…Stakeholders call for strict adherence to safety guidelines
The Maritime industry has this week recorded two gruesome accidents on board two vessels within 48hours which claimed the lives of six seafarers and left one battling for his life.
Information at our disposal reveals that the first incident took place on Monday, July 6, on board Mt Matrix Pride during a mooring operation offshore Escravos.
The second incident, we gathered occurred on Tuesday, July 7 during the installation of gangway on the production platform at Nigerian National Petroleum Corporation (NNPC) Koko, Warri, claiming five lives.
Our sources said the Mt Matrix Pride was on an STS (Ship to Ship) with a sister vessel MT Triumph when the accident occurred.
TNMN learnt that the Steward, who was trying to get promotion to an Ordinary Seaman (OS), decided to help on deck to familiarise himself with the job of an OS.
Following the accident, the steward died before arriving the hospital while the OS who lost his leg battles for survival.
Reacting to a gory video of incident, which was made available to Maritime TV, a Marine Engineer and seafarer, Daniel Ikueyemi who described the incident as painful stressed the need for seafarers to keep to the rules to guiding the profession to avoid casualties.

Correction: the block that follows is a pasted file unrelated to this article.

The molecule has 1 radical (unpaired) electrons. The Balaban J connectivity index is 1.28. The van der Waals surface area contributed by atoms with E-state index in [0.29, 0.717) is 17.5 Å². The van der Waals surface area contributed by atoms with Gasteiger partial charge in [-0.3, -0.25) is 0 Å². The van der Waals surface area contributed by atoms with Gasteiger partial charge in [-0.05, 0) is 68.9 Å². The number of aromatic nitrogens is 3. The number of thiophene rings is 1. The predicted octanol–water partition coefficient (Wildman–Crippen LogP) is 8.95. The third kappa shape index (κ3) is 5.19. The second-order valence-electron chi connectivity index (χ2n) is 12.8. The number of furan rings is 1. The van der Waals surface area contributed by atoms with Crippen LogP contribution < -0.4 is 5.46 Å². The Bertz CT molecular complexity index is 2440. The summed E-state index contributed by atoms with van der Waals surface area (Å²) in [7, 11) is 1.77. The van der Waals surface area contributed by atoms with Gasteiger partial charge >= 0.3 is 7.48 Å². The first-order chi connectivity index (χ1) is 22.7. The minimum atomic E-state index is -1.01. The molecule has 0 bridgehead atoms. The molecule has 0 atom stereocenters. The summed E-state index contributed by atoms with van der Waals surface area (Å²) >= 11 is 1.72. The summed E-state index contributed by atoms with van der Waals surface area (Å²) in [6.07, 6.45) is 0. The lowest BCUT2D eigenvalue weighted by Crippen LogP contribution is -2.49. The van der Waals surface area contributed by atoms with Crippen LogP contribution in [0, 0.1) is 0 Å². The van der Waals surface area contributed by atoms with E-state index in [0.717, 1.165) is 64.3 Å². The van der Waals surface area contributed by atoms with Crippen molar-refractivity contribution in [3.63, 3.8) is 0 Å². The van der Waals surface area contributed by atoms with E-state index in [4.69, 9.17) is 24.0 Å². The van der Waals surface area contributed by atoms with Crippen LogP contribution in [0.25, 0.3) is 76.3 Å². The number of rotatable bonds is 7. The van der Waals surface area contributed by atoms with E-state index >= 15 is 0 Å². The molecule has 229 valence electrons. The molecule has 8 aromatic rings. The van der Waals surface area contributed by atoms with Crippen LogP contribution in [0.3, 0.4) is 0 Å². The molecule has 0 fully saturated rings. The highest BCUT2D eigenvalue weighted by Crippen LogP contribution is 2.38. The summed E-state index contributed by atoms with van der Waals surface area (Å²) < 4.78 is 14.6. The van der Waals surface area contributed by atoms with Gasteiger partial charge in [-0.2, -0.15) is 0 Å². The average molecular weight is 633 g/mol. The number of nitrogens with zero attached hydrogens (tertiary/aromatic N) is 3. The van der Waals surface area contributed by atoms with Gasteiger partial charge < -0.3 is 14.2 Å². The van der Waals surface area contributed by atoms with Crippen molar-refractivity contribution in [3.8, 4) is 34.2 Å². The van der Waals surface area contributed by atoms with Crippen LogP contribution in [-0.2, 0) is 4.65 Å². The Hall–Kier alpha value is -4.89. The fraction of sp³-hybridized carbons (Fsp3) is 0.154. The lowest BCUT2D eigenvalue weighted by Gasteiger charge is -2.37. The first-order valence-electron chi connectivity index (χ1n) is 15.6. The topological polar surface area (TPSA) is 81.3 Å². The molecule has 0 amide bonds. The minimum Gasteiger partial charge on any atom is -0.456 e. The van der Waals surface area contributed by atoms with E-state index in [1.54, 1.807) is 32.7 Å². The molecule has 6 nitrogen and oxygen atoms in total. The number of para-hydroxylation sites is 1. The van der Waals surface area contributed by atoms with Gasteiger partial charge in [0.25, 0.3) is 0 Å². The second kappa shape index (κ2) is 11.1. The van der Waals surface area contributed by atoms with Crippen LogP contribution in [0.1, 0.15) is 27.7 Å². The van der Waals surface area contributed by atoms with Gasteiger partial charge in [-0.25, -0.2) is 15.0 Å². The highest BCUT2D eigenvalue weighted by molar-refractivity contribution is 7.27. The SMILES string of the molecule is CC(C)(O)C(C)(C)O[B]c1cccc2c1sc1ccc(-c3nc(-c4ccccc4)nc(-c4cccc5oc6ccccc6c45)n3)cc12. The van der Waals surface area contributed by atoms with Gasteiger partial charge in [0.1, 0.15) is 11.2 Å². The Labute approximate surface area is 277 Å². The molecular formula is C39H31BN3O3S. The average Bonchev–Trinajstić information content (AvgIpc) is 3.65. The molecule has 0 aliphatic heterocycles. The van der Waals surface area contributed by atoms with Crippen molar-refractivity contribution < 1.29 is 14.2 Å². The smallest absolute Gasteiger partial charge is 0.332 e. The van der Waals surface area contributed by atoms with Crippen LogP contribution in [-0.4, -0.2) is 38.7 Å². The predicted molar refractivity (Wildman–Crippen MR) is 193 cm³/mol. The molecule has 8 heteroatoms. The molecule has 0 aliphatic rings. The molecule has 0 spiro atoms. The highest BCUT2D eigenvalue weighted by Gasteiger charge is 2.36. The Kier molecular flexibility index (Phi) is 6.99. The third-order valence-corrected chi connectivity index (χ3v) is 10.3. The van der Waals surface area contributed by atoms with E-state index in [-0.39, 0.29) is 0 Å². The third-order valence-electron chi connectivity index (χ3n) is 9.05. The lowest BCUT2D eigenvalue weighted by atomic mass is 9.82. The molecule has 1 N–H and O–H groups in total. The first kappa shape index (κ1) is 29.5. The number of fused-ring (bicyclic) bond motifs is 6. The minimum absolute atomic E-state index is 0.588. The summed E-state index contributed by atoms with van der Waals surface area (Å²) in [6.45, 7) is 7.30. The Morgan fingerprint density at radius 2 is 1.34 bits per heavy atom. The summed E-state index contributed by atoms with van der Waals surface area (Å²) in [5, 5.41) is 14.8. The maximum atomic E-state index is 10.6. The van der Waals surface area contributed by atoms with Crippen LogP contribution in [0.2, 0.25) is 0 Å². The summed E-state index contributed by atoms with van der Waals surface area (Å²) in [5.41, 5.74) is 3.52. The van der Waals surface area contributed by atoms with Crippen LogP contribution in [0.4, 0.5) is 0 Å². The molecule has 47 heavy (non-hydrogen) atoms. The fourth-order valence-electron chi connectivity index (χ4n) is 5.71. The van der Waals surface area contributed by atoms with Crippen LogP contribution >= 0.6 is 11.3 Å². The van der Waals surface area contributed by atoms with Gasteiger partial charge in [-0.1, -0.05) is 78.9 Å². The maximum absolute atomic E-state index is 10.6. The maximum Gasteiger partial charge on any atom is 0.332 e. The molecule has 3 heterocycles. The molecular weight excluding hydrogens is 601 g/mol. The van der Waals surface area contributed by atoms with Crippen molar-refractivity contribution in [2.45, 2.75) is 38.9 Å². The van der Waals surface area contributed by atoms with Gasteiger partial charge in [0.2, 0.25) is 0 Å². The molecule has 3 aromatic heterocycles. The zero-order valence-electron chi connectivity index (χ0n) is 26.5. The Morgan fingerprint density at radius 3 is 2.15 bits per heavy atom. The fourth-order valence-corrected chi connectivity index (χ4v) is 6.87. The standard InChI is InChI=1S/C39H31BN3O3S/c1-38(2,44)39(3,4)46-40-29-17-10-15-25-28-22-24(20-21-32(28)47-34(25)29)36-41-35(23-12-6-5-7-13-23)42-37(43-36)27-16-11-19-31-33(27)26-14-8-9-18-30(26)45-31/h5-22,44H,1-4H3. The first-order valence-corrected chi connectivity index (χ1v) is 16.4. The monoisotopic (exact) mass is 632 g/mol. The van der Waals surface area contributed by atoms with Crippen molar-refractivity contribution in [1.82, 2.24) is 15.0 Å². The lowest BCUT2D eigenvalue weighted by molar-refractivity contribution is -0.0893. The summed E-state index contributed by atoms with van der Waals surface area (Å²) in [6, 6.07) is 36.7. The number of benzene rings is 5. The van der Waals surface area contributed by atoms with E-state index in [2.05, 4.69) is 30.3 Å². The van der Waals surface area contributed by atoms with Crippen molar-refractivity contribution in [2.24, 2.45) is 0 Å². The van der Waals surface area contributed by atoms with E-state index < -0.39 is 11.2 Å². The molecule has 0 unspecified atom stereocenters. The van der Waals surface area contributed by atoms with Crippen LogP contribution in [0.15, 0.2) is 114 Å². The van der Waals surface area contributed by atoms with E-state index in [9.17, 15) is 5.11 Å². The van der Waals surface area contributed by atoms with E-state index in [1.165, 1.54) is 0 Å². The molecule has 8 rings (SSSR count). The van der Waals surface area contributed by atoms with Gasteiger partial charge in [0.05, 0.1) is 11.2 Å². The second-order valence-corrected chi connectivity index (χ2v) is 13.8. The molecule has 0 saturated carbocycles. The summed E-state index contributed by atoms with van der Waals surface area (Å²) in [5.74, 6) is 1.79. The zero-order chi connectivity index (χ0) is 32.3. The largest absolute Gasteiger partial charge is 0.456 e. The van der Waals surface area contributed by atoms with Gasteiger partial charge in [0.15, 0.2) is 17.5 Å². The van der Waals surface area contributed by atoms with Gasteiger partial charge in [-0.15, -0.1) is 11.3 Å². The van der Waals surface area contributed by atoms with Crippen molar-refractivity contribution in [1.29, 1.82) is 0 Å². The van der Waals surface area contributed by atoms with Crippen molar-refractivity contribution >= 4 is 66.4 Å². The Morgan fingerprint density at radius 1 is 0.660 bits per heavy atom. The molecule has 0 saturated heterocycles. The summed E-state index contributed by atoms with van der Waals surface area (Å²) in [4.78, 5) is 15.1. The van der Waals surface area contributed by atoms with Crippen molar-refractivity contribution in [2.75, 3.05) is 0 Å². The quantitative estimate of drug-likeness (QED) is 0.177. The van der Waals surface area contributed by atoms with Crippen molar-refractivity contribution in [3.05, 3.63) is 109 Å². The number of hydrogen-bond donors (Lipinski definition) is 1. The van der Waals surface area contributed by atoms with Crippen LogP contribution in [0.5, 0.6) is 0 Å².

He emphasised the need for the maritime administration to assist by ensuring that seafarers get practical experiences as this supersedes the theoretical knowledge gained at school.
Ikueyemi lamented the demise of the steward who had no business mooring adding that the video in circulation showed that “the snap back zones were not properly identified” on the vessel.
He stressed that seafarers should patiently learn the process and grow on the job adding that going by the video, there was poor radio communication on board the vessel.
“The guys on the deck when the tension was noticed ought to have notified bridge and asked the team to stand clear.
“The rule of never stay anywhere near a tensioned rope /wire was not complied with, the mooring master also did not follow standard mooring /unmooring practices”, he stated.
Mr Kaizer Precious, a safety analyst who is also a seafarer said the sad incidents recorded are spill over effect of the prolonged stay at sea by seafarers adding that fatigue could only result in poor decision-making and coordination.
Crewmembers were not allowed to go disembark from vessels because of the lockdown. Many stayed longer than their normal sign-on time and this isn’t always good. If the crew is exhausted, his mind is off the job at that point, he is home sick and this becomes a safety risk.
He also tasked safety officers on enforcement of precautionary standards.
The Director General, Nigerian Maritime Administration & Safety Agency (NIMASA ) has conveyed his condolences to the family of the seafarer and his loved ones, disclosing that the Agency had begun investigation.